Joseph Allen, 55, was found dead in his room at the Terra Linda Resort in Sosúa on Thursday, CNN reported.
In a statement to HuffPost, a State Department spokesperson confirmed that a second death had occurred this month, after 53-year-old Leyla Cox of New York was found unresponsive in her hotel room last week.
“We can confirm the death of a U.S. citizen in June 2019 in the Dominican Republic,” the spokesperson said. “We offer our sincerest condolences to the family for their loss. Out of respect for the family during this difficult time, we do not have additional information to provide.”
Allen’s sister, Jaimie Reed, told local ABC affiliate KABC-TV that his friends said he was at the hotel pool on Wednesday when he complained about feeling hot and went to his room to shower. That night, his condition hadn’t improved, and he said he was going to bed. When one of his friends knocked on his door the next morning, Allen didn’t respond.
The friend then requested a hotel wellness check, and Allen was found dead.
Reed recalled her brother was in overall good health with no significant medical problems.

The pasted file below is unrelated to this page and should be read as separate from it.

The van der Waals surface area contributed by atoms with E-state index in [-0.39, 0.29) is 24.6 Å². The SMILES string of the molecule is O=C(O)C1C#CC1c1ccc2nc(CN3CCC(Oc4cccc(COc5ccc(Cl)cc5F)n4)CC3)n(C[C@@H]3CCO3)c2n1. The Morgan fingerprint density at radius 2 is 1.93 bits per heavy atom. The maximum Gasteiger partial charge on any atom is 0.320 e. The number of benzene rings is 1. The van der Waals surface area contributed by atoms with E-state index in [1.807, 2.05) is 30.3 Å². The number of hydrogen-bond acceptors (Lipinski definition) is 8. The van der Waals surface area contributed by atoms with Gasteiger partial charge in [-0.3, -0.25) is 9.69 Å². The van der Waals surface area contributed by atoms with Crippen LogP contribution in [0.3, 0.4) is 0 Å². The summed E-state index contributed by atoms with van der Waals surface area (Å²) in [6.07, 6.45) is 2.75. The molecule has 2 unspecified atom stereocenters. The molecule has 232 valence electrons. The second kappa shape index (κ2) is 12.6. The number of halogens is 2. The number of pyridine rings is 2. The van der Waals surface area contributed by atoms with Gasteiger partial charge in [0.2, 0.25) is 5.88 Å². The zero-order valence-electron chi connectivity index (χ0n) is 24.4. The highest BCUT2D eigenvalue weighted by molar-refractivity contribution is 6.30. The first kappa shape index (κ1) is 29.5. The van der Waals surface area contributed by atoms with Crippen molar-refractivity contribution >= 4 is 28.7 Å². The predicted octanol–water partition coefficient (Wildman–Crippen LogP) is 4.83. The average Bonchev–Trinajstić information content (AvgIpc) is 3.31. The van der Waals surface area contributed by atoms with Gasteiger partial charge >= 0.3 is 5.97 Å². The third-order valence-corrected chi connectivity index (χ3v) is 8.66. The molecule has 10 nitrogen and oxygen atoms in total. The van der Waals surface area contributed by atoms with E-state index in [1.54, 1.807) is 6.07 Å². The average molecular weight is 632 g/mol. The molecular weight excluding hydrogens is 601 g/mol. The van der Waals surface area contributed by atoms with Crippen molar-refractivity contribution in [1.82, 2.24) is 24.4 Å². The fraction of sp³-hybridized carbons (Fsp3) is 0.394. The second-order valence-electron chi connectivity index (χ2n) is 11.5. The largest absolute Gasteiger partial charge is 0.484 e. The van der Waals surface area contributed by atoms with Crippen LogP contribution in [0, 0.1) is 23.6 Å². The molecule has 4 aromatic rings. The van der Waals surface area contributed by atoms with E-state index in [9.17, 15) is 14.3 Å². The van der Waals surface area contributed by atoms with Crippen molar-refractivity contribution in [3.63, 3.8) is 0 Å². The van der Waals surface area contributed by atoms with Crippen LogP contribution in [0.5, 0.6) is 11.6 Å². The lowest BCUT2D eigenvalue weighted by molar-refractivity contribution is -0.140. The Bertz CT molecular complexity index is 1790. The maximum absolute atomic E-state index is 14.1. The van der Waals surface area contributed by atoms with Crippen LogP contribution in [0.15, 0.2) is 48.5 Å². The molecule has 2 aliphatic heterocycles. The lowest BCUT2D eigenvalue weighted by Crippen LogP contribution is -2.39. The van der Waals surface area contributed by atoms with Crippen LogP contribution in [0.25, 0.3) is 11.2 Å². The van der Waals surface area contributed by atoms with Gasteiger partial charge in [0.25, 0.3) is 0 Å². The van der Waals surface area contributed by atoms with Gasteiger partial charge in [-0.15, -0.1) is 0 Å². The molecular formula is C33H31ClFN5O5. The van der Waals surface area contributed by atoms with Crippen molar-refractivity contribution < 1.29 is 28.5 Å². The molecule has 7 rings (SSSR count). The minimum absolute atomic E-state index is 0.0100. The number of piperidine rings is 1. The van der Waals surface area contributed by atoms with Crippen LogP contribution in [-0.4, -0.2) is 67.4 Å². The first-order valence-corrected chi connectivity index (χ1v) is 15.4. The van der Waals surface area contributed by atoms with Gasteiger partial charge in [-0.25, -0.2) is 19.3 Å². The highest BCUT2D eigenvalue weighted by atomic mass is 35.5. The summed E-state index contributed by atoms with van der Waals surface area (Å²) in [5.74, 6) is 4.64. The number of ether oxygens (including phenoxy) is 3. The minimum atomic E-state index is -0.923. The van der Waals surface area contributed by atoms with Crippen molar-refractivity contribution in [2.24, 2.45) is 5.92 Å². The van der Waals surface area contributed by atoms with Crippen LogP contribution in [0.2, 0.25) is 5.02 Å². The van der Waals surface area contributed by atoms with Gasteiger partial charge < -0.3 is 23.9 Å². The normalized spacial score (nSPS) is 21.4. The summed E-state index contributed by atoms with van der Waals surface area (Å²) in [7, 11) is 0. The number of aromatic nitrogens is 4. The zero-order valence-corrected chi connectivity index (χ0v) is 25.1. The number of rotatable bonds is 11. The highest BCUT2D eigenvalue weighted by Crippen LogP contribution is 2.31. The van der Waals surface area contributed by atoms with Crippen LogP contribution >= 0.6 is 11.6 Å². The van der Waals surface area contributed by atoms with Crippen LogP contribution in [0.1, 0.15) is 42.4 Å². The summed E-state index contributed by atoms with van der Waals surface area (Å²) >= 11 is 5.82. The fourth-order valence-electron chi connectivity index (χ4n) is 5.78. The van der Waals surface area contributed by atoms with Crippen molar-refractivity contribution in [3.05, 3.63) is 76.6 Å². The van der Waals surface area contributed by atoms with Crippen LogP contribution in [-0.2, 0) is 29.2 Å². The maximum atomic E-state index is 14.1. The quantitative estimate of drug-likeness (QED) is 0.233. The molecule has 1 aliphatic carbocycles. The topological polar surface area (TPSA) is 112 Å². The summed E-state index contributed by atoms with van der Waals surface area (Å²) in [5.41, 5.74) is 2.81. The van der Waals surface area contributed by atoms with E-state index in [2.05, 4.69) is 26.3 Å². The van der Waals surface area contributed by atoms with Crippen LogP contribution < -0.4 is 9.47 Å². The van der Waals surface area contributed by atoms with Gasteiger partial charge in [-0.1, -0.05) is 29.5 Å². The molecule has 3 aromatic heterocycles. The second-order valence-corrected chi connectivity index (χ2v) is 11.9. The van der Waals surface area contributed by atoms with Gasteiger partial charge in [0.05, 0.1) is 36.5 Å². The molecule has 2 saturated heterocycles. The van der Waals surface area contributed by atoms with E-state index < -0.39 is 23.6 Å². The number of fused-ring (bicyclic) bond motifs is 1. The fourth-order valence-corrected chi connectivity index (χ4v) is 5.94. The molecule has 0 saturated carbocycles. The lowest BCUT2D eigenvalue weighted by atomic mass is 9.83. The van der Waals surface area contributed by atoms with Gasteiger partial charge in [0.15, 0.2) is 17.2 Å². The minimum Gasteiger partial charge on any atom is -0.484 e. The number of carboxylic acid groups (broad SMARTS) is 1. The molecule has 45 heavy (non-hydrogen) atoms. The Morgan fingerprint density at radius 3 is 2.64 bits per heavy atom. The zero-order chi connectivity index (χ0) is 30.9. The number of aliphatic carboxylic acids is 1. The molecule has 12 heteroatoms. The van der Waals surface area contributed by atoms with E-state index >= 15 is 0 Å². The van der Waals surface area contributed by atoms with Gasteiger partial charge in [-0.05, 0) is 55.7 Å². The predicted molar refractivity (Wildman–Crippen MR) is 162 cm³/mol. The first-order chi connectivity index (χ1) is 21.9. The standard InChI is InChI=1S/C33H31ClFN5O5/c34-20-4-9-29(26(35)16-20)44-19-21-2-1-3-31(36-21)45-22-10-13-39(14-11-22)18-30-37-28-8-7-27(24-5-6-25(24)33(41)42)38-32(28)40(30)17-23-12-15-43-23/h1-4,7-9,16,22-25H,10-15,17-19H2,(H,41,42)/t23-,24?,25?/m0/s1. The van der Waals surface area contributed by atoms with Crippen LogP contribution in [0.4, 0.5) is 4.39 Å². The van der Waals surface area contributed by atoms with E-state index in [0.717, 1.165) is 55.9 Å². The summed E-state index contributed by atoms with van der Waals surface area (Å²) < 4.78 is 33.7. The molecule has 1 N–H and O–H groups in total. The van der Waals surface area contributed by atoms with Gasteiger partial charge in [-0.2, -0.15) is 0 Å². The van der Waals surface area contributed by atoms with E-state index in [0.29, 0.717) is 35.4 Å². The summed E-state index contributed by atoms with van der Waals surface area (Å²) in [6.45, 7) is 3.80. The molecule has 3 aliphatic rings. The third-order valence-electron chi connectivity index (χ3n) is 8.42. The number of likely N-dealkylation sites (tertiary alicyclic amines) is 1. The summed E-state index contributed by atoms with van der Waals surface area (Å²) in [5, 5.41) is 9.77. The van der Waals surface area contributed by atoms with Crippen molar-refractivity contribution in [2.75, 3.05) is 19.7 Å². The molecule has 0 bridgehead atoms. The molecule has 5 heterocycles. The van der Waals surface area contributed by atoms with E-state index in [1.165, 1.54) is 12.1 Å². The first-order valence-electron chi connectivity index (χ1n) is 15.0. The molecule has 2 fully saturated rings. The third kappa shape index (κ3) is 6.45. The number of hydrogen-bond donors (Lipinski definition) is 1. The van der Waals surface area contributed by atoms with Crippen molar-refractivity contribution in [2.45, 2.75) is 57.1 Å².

Allen’s death comes just days after Cox, who traveled to the island earlier this month to ring in her birthday, and was discovered dead on June 10 in her hotel room, the Staten Island Advance reported.
Her son, William Cox, told the outlet that U.S. Embassy officials informed him that she died of a heart attack, but he remains skeptical of the circumstances, considering the string of deaths in the Caribbean nation.
Since June 2018, at least seven other Americans have died in the Dominican Republic. However, one of them ― Jonathan Corcoran, the brother of “Shark Tank” host Barbara Corcoran ― is believed to have died of natural causes.
In a statement released last week, the TV star said her brother “had an existing heart condition.”
Other deaths have not been as easily explained, several occurring at Bahía Príncipe’s resorts and the Hard Rock Hotel and Casino in Punta Cana. Multiple deaths were reported to have happened after tourists consumed drinks from their hotel room minibars.
On June 11, the U.S. Embassy in Santo Domingo said it “is actively working with the Government of the Dominican Republic and the private sector at the highest levels to ensure that U.S. citizens are safe and feel safe while in the Dominican Republic,” adding that it has requested the FBI’s help.